Posted at: 10/19/2013 2:08 AM
| Updated at: 10/19/2013 2:49 AM
By: Steve Flamisch
SCHENECTADY -- Julia Maxwell was driving on Interstate 890 West on Wednesday night when, out of the darkness, something came hurtling down from the Michigan Ave. overpass.
The "large, rock-like object" smashed into the windshield on the driver's side of the vehicle, Maxwell said. It did not break through the glass.
"I was not injured," Maxwell told NewsChannel 13 Friday. "I was very lucky. The windshield took the brunt of the impact."
Hers was one of two vehicles damaged by debris that night, but the person or persons responsible fled the area before officers arrived, police said. Without surveillance video or suspect descriptions, there were few leads in the case.
Maxwell, noting similar incidents on the highway in years past, called for the installation of cameras and the creation of a task force to address safety concerns. Maxwell said she and several of her friends would be glad to serve on it.
"When is enough enough?" she asked. "Who needs to be hurt in order for somebody to finally do something?"
Mayor Gary McCarthy, in a text message to a NewsChannel 13 reporter early Saturday morning, said he would welcome Maxwell’s help.
Additonally, the mayor said it is possible to provide the surveillance coverage she requested.
"There are not any cameras on the bridge, but we have an extensive network of cameras that we expand each year," McCarthy said. "The camera network is a multi-year program across the city, based on available funding."
McCarthy said “fencing or other modifications” could stop people from throwing objects off the overpasses.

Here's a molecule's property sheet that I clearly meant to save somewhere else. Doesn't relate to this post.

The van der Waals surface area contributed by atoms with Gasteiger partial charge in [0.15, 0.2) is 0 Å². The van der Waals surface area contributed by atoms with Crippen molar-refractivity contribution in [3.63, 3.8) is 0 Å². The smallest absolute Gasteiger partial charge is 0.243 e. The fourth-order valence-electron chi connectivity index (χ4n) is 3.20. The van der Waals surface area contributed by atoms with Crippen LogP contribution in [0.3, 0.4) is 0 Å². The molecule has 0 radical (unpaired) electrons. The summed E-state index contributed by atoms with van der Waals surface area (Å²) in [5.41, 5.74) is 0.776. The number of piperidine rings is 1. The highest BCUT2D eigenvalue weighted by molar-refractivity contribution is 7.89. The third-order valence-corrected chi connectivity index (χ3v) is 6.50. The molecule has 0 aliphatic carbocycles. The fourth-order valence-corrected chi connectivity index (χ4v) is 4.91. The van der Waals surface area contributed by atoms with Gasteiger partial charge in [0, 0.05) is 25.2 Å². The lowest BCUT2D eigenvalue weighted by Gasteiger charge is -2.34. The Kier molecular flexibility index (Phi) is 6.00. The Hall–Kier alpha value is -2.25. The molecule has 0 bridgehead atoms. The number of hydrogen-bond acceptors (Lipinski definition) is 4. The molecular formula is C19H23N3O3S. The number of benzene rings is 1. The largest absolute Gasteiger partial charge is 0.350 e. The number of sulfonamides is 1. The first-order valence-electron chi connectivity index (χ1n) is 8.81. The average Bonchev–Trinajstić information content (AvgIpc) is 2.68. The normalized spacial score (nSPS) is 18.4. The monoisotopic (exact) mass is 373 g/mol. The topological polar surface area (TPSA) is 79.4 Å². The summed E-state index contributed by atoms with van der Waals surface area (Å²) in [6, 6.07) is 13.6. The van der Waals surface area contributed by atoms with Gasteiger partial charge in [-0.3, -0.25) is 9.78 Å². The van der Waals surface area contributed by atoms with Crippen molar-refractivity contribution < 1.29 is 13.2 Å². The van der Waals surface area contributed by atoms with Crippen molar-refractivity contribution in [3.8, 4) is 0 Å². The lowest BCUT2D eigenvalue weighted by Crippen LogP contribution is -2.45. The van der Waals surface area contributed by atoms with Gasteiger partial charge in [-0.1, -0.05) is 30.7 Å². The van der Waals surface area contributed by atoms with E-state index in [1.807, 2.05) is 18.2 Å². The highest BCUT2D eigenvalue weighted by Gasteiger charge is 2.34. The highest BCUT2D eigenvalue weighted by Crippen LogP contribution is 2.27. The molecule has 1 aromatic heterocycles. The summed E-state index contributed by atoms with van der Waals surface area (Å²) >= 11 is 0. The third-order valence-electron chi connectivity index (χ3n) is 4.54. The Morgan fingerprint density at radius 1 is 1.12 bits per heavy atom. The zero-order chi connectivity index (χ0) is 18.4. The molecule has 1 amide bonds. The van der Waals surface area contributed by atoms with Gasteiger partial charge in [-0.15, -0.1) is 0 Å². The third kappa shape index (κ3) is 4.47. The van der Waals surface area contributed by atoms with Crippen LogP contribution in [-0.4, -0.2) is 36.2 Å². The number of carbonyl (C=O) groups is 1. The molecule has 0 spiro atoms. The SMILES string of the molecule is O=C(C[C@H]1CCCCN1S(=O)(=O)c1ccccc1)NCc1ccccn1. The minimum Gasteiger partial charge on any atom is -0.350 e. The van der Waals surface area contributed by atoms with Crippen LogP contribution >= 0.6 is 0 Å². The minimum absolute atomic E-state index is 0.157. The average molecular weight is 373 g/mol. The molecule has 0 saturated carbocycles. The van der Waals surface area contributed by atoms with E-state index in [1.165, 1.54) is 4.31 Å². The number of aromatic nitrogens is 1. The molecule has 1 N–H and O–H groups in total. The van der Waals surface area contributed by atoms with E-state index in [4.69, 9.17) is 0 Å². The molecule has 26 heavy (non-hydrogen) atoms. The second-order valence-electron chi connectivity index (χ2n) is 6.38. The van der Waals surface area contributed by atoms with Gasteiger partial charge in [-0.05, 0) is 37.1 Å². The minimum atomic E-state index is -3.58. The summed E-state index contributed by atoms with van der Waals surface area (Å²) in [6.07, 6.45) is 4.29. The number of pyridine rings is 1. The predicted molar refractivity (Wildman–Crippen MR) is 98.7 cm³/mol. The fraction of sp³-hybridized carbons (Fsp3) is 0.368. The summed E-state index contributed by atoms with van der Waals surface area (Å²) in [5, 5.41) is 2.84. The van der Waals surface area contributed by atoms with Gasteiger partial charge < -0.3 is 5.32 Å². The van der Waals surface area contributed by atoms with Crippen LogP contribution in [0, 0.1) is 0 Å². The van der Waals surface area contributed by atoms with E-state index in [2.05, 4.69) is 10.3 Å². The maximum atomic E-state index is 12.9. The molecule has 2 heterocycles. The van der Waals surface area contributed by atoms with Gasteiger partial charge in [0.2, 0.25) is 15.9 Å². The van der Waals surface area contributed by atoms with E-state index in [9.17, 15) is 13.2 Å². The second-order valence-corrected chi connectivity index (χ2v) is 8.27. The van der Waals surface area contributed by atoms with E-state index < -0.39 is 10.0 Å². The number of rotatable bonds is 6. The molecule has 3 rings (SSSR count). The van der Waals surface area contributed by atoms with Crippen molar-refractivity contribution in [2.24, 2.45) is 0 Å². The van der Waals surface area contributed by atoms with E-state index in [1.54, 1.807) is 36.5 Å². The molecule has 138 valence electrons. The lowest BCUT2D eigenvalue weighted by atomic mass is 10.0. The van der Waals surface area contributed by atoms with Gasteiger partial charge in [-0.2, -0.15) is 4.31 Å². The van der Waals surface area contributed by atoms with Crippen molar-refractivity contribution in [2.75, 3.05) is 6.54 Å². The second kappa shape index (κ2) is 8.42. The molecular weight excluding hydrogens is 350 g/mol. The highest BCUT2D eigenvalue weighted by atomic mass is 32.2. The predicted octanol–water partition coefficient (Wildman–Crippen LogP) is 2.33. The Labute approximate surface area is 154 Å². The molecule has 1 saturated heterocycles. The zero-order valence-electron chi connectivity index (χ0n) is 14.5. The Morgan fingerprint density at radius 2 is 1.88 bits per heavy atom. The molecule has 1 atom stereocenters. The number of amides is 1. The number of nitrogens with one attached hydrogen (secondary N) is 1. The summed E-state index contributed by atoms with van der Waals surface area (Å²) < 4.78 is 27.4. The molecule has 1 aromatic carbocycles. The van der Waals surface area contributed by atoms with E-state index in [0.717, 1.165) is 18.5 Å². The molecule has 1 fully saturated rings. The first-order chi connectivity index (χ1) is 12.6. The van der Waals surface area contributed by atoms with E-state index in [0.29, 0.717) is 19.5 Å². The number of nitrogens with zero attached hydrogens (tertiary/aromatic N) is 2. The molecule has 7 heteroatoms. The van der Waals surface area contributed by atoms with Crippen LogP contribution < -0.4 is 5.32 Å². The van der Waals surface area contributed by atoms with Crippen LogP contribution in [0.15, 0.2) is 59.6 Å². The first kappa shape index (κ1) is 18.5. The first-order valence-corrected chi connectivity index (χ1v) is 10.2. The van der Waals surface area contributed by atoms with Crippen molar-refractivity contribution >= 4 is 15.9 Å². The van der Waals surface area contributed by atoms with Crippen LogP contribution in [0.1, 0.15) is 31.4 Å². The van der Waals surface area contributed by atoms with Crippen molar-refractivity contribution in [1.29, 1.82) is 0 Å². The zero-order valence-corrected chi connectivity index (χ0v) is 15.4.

A state Department of Transportation (DOT) spokesman said he would check with a regional engineer about the catch fences on the Michigan Ave. overpass.
A tall person can easily lob an object over the fences, or use the adjacent guard rail as a step stool.
Schenectady Police Chief Brian Kilcullen acknowledged prior cases of people hurling rocks and other debris from the overpass. He warned that anyone caught doing so would be charged with criminal mischief.
The charges would be far more serious if the debris were to kill or injure anyone.
"It can be extremely dangerous and we certainly hope individuals who would even contemplate doing something like this would reconsider," Kilcullen said. "It's certainly illegal and potentially could inflict serious injury on someone."
Kilcullen said he was not aware of any recent cases in which people were injured by flying debris from an overpass.
In the end, Maxwell said she is taking a detour as a result of what happened to her car on Wednesday.
"(I am) definitely changing my routine for a while until I feel something has been done," she said. "Instead of taking 890, I'll be taking an alternate route home."